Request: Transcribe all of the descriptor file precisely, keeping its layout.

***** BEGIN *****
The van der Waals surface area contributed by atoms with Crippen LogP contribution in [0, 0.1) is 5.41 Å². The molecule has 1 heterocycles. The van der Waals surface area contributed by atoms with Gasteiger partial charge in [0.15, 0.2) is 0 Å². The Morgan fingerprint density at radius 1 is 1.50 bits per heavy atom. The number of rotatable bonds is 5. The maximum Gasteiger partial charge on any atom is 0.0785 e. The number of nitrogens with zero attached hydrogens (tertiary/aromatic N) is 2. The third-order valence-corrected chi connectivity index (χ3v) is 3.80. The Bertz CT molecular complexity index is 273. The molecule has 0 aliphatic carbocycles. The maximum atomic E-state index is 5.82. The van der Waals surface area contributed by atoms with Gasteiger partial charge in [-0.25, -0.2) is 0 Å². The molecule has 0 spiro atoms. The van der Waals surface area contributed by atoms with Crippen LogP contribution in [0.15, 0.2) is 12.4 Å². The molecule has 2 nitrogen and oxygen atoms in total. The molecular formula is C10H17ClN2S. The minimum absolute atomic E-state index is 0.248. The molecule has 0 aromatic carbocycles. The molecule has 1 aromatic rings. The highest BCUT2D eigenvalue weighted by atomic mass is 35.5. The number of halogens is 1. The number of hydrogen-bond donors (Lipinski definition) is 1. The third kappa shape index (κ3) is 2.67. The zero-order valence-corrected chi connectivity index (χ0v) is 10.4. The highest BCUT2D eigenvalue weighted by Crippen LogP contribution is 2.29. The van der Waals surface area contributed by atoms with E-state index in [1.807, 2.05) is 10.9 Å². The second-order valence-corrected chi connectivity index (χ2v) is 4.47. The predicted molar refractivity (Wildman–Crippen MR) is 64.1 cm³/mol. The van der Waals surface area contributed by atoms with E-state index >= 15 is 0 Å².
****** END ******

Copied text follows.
The van der Waals surface area contributed by atoms with Crippen LogP contribution in [0, 0.1) is 5.41 Å². The molecule has 1 heterocycles. The van der Waals surface area contributed by atoms with Gasteiger partial charge in [0.15, 0.2) is 0 Å². The Morgan fingerprint density at radius 1 is 1.50 bits per heavy atom. The number of rotatable bonds is 5. The maximum Gasteiger partial charge on any atom is 0.0785 e. The number of nitrogens with zero attached hydrogens (tertiary/aromatic N) is 2. The third-order valence-corrected chi connectivity index (χ3v) is 3.80. The Bertz CT molecular complexity index is 273. The molecule has 0 aliphatic carbocycles. The maximum atomic E-state index is 5.82. The van der Waals surface area contributed by atoms with Gasteiger partial charge in [-0.25, -0.2) is 0 Å². The molecule has 0 spiro atoms. The van der Waals surface area contributed by atoms with Crippen LogP contribution in [0.15, 0.2) is 12.4 Å². The molecule has 2 nitrogen and oxygen atoms in total. The molecular formula is C10H17ClN2S. The minimum absolute atomic E-state index is 0.248. The molecule has 0 aromatic carbocycles. The molecule has 1 aromatic rings. The highest BCUT2D eigenvalue weighted by atomic mass is 35.5. The number of halogens is 1. The number of hydrogen-bond donors (Lipinski definition) is 1. The third kappa shape index (κ3) is 2.67. The zero-order valence-corrected chi connectivity index (χ0v) is 10.4. The highest BCUT2D eigenvalue weighted by Crippen LogP contribution is 2.29. The van der Waals surface area contributed by atoms with E-state index in [1.807, 2.05) is 10.9 Å². The second-order valence-corrected chi connectivity index (χ2v) is 4.47. The predicted molar refractivity (Wildman–Crippen MR) is 64.1 cm³/mol. The van der Waals surface area contributed by atoms with E-state index >= 15 is 0 Å².